Dry Eye Disease is a complex condition that results in the reduction of tear quality and/or quantity. This tear instability leads to inflammation and damage of the eye’s surface. Dry Eye Disease can lead to uncomfortable symptoms such as: burning, excessive tearing, foreign body sensation, redness, swelling, styes, vision fluctuations, stringy mucus in or around the eyes, and light sensitivity. There are two predominant forms of dry eye:
EVAPORATIVE DRY EYE: accounting for 86% of all dry eye. Blocked meibomian glands lead to a shortage of oil on the surface of the tears and a quicker than normal tear evaporation. Meibomian gland dysfunction (MGD) is the leading cause of Evaporative Dry Eye.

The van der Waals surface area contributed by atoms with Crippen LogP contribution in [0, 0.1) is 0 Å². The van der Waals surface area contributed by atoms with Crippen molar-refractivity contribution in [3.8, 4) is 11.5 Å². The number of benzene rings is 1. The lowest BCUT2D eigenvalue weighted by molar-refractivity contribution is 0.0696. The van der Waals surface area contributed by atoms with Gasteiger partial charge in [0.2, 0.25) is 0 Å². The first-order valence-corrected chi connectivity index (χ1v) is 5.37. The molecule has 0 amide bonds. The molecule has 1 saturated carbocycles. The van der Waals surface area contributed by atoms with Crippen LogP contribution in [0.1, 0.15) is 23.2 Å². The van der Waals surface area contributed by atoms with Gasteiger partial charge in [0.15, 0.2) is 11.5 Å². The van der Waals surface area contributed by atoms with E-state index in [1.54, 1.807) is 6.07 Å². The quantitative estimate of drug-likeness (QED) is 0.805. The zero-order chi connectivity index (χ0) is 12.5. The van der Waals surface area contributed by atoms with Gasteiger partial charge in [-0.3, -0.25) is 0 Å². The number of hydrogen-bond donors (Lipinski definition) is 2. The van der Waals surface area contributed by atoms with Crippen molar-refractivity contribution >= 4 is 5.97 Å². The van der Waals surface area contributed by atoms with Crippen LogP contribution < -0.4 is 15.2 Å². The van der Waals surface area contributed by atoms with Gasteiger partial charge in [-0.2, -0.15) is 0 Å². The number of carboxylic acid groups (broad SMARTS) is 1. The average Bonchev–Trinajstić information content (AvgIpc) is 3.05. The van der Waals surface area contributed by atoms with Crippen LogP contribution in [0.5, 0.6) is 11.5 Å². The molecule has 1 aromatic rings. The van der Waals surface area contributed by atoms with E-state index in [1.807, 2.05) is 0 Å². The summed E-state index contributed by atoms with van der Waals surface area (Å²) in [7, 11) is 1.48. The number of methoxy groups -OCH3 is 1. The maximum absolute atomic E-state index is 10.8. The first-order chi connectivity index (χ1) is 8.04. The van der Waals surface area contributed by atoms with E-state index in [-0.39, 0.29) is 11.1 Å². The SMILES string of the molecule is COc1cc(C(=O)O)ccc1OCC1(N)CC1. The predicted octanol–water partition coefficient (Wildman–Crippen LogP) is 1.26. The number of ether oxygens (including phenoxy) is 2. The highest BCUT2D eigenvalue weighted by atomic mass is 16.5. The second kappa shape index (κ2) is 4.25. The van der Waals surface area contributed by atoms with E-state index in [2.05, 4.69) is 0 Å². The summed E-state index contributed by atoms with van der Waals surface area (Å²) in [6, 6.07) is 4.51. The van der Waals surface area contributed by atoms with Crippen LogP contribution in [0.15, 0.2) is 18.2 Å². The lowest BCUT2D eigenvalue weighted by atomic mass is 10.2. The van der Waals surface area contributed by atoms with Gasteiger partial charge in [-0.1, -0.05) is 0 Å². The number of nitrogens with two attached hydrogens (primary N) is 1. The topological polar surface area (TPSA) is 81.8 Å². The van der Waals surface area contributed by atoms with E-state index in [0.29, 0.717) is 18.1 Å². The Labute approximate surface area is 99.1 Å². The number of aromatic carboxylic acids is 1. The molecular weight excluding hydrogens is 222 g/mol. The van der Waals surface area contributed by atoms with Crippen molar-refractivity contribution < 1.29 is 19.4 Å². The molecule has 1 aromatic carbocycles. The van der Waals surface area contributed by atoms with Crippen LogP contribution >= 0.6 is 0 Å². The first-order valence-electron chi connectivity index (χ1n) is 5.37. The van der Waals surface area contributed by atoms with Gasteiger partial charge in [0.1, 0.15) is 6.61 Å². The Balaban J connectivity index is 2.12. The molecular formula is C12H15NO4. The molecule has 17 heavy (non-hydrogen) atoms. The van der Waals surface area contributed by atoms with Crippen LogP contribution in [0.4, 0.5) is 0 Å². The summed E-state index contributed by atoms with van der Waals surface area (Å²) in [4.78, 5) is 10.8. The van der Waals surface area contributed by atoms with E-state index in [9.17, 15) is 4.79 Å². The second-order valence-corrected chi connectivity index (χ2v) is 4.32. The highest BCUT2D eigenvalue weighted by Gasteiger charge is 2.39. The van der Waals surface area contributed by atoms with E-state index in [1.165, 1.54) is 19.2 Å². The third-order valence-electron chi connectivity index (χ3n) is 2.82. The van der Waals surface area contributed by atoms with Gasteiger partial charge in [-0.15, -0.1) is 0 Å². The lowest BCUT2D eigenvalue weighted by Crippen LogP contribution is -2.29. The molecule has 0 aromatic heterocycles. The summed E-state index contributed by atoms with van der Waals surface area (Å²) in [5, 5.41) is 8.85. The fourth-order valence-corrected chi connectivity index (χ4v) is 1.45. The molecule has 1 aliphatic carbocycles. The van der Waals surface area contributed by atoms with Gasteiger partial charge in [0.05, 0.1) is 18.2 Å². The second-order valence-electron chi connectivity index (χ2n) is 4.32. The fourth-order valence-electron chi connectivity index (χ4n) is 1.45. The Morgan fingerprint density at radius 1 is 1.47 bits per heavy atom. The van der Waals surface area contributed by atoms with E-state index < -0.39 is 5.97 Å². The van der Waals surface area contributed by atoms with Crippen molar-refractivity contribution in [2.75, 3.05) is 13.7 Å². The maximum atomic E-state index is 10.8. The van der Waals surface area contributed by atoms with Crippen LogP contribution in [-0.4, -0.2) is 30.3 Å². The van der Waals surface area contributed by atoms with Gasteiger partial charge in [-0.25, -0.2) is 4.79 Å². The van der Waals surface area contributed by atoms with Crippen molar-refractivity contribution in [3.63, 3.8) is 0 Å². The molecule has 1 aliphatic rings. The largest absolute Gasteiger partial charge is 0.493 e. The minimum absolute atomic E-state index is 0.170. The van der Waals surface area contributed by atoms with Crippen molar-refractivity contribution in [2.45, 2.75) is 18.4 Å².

AQUEOUS DRY EYE: Occurs when the lacrimal glands do not produce enough tears.
Dry eyes are caused by a disruption to the tear film. Consisting of three layers (fatty oils, aqueous fluid, and mucus), healthy tear film keeps the surface of your eyes lubricated, smooth and clear. Problems with any of these layers can cause Dry Eye Disease. Factors which contribute to tear film dysfunction include: age, gender, environmental factors, hormonal changes, pharmaceutical agents, inflammatory conditions, certain medical procedures, and certain medical conditions.
There is increasing evidence that Dry Eye Disease is the result of inflammatory processes.